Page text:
Victims of dog attacks were given greater rights by the Ohio Supreme Court in the January 2010 Beckett v. Warren decision, which opens the door to recovery of non-economic and punitive damages if the dog's vicious propensities were known to the owner and no reasonable precautions were taken to protect others. Damages previously allowed under Ohio's dog-bite statute - for reimbursement of medical expenses only - can still be claimed.
Prior to the Ohio Supreme Court's decision, victims of dog attacks could seek relief only under Ohio dog-bite statute, R.C. 955.28. The statute imposed strict liability on the owner of a dog "for any injury...that is caused by the dog" unless the injured person was trespassing or committing a criminal offense.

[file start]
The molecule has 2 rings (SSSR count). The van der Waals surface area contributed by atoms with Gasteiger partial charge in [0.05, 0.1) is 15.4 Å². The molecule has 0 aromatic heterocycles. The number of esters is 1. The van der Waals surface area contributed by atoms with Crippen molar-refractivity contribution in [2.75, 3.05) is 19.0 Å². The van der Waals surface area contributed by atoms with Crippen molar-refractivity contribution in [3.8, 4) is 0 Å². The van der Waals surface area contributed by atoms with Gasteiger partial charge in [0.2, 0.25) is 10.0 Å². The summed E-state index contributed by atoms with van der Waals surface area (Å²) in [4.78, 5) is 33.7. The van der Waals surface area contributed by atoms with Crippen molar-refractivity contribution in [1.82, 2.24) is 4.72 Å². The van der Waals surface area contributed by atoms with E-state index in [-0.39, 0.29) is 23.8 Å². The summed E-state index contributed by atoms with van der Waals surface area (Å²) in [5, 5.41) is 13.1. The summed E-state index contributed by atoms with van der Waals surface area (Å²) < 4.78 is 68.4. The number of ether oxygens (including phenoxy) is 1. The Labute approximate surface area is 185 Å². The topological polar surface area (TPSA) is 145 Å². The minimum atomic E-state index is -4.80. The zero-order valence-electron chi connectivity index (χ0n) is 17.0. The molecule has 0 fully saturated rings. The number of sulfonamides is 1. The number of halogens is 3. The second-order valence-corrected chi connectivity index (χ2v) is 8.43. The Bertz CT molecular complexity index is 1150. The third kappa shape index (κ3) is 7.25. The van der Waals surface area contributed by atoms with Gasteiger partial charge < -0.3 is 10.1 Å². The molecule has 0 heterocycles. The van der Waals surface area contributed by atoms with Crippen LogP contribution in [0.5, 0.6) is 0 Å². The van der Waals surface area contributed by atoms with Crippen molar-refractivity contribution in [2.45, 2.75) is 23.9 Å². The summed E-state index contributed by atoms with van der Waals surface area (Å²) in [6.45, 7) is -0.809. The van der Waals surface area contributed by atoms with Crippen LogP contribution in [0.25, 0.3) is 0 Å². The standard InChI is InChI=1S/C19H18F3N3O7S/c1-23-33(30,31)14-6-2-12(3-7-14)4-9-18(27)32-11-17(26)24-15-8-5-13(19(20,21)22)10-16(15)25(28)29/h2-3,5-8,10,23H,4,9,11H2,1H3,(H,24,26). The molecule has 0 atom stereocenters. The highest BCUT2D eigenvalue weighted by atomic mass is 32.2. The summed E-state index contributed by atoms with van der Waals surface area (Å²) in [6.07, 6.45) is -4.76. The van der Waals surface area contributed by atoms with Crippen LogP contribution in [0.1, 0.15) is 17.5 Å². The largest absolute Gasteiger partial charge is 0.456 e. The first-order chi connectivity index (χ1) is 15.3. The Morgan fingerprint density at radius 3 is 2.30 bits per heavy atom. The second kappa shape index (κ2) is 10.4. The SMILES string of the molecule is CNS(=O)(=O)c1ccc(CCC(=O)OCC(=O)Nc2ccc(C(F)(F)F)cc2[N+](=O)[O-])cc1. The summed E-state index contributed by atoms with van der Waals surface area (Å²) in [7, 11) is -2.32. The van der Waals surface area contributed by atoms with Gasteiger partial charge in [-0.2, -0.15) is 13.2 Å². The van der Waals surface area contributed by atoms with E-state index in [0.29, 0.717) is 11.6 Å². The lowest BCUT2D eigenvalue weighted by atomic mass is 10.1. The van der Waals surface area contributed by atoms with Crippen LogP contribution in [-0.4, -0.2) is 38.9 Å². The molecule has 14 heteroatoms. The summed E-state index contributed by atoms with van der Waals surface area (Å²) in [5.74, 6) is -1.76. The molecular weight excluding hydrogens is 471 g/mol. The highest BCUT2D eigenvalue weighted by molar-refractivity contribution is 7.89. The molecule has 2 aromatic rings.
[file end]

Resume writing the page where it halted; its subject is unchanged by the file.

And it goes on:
For strict liability under the statute to attach, the victim must show (1) ownership of the dog; (2) whether the dog's actions were the proximate cause of the injury; and (3) damages. Prior to Beckett, non-economic and punitive damages were not compensable.
Beckett, however, concluded that "there are two bases for recovery in Ohio for injuries sustained as a result of a dog bite: common law and statutory." The Court continued, "in a common law action...a plaintiff must how that (1) the defendant owned or harbored the dog; (2) the dog was vicious; (3) the defendant knew of the dog's viciousness; and (4) the dog was kept in a negligent manner after the keeper knew of its viciousness."
As a result of the Beckett ruling, a dog's propensity towards violence and its viciousness, as well as how the dog was maintained are now relevant issues for a plaintiff seeking non-economic and punitive damages.
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